The Spanish art collective Reskate Studio, based in Barcelona, has recently completed three large-scale public art projects entitled: “Connectivity” in China, “Domestication” in Austria and finally “The Peace of Belmonte” in Portugal. The murals are a continuation of the studio’s “Harreman” series and aim to illuminate the dark corners of cities and stimulate conversation between the public and the artwork on local issues. Through the use of lights, the viewer becomes an active participant by interacting with the work and creating his own response to these actions.
At night, each of the murals illuminates a hidden illustration, painted with a photo-luminescent medium, which provides a new perspective on the neighborhood. With the help of the community art centers, Reskate Studio was able to get an idea of the different cultures and create appropriate messages behind the artwork.
“Connectivity“, the first mural, is located in a public parking lot in Shenzhen, China, and highlights the exponential growth of the community that was once a small fishing village of about 30,000 residents. Within a decade, the Chinese city has become the hub of the mobile phone industry and home to 12 million residents. Reskate Studio questions the role of social networking – a tool that connects civilians but also puts individual privacy at risk. The hidden koi carp invites locals to look back and reflect on when social networks were not so widespread.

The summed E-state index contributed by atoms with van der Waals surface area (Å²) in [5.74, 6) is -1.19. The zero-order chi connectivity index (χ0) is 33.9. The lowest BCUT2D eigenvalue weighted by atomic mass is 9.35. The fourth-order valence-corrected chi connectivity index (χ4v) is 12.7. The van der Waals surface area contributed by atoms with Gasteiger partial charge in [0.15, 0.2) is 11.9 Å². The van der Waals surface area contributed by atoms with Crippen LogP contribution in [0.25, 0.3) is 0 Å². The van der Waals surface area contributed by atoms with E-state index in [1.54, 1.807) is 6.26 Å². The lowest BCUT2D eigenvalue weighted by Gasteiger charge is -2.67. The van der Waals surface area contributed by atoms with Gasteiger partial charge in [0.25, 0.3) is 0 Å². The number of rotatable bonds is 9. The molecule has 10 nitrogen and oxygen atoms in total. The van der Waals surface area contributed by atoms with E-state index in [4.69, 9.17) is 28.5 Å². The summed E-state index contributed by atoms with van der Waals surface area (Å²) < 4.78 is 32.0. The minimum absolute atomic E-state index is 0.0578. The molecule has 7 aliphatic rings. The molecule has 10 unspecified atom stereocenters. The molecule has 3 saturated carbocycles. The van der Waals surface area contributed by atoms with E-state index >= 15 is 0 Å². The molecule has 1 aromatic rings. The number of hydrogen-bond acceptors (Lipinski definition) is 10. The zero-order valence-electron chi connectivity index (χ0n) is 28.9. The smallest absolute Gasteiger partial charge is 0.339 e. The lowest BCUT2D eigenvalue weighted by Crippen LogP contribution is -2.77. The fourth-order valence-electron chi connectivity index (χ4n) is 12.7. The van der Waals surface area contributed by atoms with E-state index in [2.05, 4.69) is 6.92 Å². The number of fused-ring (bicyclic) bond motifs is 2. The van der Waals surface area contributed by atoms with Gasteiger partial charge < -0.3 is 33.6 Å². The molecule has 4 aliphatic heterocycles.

Painted on the Wien Museum in Vienna, Austria, “Domestication” represents an indigenous dog breed, the Bracke Tiroler. Known for its natural predatory instinct to hunt wild foxes, the mastiff has always been exploited by humans throughout history. At night, the dog’s silhouette reveals two foxes fighting each other.
Reskate Studio’s latest mural, “The Peace of Belmonte“, is dedicated to Jews living in the town of Belmonte, Portugal and celebrates the integrity of the community during the Portuguese Inquisition. For five centuries, the Jewish community had to live with their habits of clandestinity. At night, the illustration of the tree root turns into a handshake to symbolize the respect and tolerance that the inhabitants of the town have shown the Jewish community.